Where I live, the summer heat is sticky, and the humidity regularly stretches the already hot temperatures into a “feels like” figure in the three digits.
I believe in the power of a cold beer on a hot day, but I am also aware that a pint glass will sweat more than I will out there, ultimately becoming too warm, too quickly. If I’m sitting with something under the sun, I would much rather have a frozen drink or something more imminently crushable than a beer. Drinking beer is a perfect autumn activity, in my book.
However, a recent revelation from Washington, D.C.’s Lulu’s Winegarden has challenged this long-held belief. Enter: pool beer.
In an Instagram reel on the bar’s account, where I first became aware of the drink, a simple machine cranks shaved ice into a large metal bowl, from which the shavings are scooped into a pint glass. Then, a cold can of Tecate is poured over the mound of ice, resulting in an instant beer slushy, served with a wedge of lime for ultimate refreshment.
The idea for what Lulu’s has coined “pool beer” comes from a recent vacation that the bar’s co-owners (and husband and wife) took at The Phoenician, a resort in Scottsdale, Arizona. While poolside, the couple ordered Ranch Waters and beers. “Every time they’d bring the beers, it was an automatic big cup of shaved ice, with a can on top, and a lime wedge on the rim—you pour your own,” says Lulu’s co-owner Brittany Carlson. “It was 119 degrees and something so simple felt game-changing… Usually your can of beer gets too warm within minutes.”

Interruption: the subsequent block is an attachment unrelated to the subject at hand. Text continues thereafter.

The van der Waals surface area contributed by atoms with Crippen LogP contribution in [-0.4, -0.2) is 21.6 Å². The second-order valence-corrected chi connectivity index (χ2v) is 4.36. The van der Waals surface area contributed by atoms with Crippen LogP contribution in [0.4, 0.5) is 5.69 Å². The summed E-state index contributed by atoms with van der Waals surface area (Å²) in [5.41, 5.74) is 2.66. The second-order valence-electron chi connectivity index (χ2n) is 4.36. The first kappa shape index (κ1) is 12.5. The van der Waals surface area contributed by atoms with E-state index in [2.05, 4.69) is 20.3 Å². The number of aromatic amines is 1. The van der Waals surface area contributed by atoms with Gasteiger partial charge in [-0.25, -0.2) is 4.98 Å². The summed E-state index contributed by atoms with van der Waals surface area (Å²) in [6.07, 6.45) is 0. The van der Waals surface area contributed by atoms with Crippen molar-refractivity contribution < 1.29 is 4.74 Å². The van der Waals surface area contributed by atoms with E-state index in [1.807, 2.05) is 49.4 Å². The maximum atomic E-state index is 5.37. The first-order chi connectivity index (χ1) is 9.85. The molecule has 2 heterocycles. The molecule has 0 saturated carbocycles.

The idea translated well once back in Washington, D.C., where the duo decided to add pool beer to what was already a Southwest-inspired menu. (Carlson is from Arizona, and chef/partner Cable Smith is from New Mexico.)
Though the method is a very simple one, there are some best practices for implementing the technique. Save the craft beers and go for something “real easy-drinking,” such as a Mexican lager like Tecate, Modelo Especial, Corona or Pacifico, says Carlson. Also, shaved ice is crucial—crushed ice doesn’t make the same impression, and blended ice would melt and dilute the beer too quickly.
Hoping to trace the idea back to the source, I reached out to The Phoenician. As it turns out, the original “pool beer” was never intended to be poured over the shaved ice at all. “In an effort to ensure that drinks stay cold for our guests, we introduced a ‘cup within a cup’ to keep beverages chilled,” explains Lisa Mercer, the resort’s director of food and beverage. The larger cup filled with shaved ice is intended for the beverage to sit in, like a small-scale ice bucket.
But pouring the beer into that icy cup? That’s an inspired innovation that I’ll be incorporating through this heat and into the latest days of summer. “To us, it’s just a silly, uncomplicated and refreshing way to keep your beer cold,” says Carlson.